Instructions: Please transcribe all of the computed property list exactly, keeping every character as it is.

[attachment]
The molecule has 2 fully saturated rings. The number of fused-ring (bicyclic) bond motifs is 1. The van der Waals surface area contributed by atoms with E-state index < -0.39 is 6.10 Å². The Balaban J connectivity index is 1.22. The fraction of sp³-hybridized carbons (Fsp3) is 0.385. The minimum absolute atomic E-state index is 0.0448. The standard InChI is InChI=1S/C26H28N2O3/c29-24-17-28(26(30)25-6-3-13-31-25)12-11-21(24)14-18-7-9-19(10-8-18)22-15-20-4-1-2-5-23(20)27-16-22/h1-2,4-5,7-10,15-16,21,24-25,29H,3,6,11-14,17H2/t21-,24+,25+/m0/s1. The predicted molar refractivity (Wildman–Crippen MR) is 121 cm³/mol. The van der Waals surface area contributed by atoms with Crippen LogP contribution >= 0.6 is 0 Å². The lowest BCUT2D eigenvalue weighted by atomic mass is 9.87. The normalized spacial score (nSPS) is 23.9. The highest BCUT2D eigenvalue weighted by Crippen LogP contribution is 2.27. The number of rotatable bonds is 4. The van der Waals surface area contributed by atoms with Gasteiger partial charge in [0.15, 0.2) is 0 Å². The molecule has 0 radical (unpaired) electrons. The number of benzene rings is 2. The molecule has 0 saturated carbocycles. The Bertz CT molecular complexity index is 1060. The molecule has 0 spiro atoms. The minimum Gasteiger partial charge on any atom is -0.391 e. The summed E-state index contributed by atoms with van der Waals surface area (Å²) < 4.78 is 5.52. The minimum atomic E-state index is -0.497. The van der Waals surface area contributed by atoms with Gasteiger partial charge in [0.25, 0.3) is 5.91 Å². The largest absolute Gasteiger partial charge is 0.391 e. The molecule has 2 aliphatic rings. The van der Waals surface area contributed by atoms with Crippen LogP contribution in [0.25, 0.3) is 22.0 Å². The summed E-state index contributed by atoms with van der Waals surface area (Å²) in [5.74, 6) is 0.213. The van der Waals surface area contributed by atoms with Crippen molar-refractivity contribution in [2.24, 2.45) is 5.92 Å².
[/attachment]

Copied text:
The molecule has 2 fully saturated rings. The number of fused-ring (bicyclic) bond motifs is 1. The van der Waals surface area contributed by atoms with E-state index < -0.39 is 6.10 Å². The Balaban J connectivity index is 1.22. The fraction of sp³-hybridized carbons (Fsp3) is 0.385. The minimum absolute atomic E-state index is 0.0448. The standard InChI is InChI=1S/C26H28N2O3/c29-24-17-28(26(30)25-6-3-13-31-25)12-11-21(24)14-18-7-9-19(10-8-18)22-15-20-4-1-2-5-23(20)27-16-22/h1-2,4-5,7-10,15-16,21,24-25,29H,3,6,11-14,17H2/t21-,24+,25+/m0/s1. The predicted molar refractivity (Wildman–Crippen MR) is 121 cm³/mol. The van der Waals surface area contributed by atoms with Crippen LogP contribution >= 0.6 is 0 Å². The lowest BCUT2D eigenvalue weighted by atomic mass is 9.87. The normalized spacial score (nSPS) is 23.9. The highest BCUT2D eigenvalue weighted by Crippen LogP contribution is 2.27. The number of rotatable bonds is 4. The van der Waals surface area contributed by atoms with Gasteiger partial charge in [0.15, 0.2) is 0 Å². The molecule has 0 radical (unpaired) electrons. The number of benzene rings is 2. The molecule has 0 saturated carbocycles. The Bertz CT molecular complexity index is 1060. The molecule has 0 spiro atoms. The minimum Gasteiger partial charge on any atom is -0.391 e. The summed E-state index contributed by atoms with van der Waals surface area (Å²) < 4.78 is 5.52. The minimum atomic E-state index is -0.497. The van der Waals surface area contributed by atoms with Gasteiger partial charge in [0.25, 0.3) is 5.91 Å². The largest absolute Gasteiger partial charge is 0.391 e. The molecule has 2 aliphatic rings. The van der Waals surface area contributed by atoms with Crippen LogP contribution in [0.25, 0.3) is 22.0 Å². The summed E-state index contributed by atoms with van der Waals surface area (Å²) in [5.74, 6) is 0.213. The van der Waals surface area contributed by atoms with Crippen molar-refractivity contribution in [2.24, 2.45) is 5.92 Å².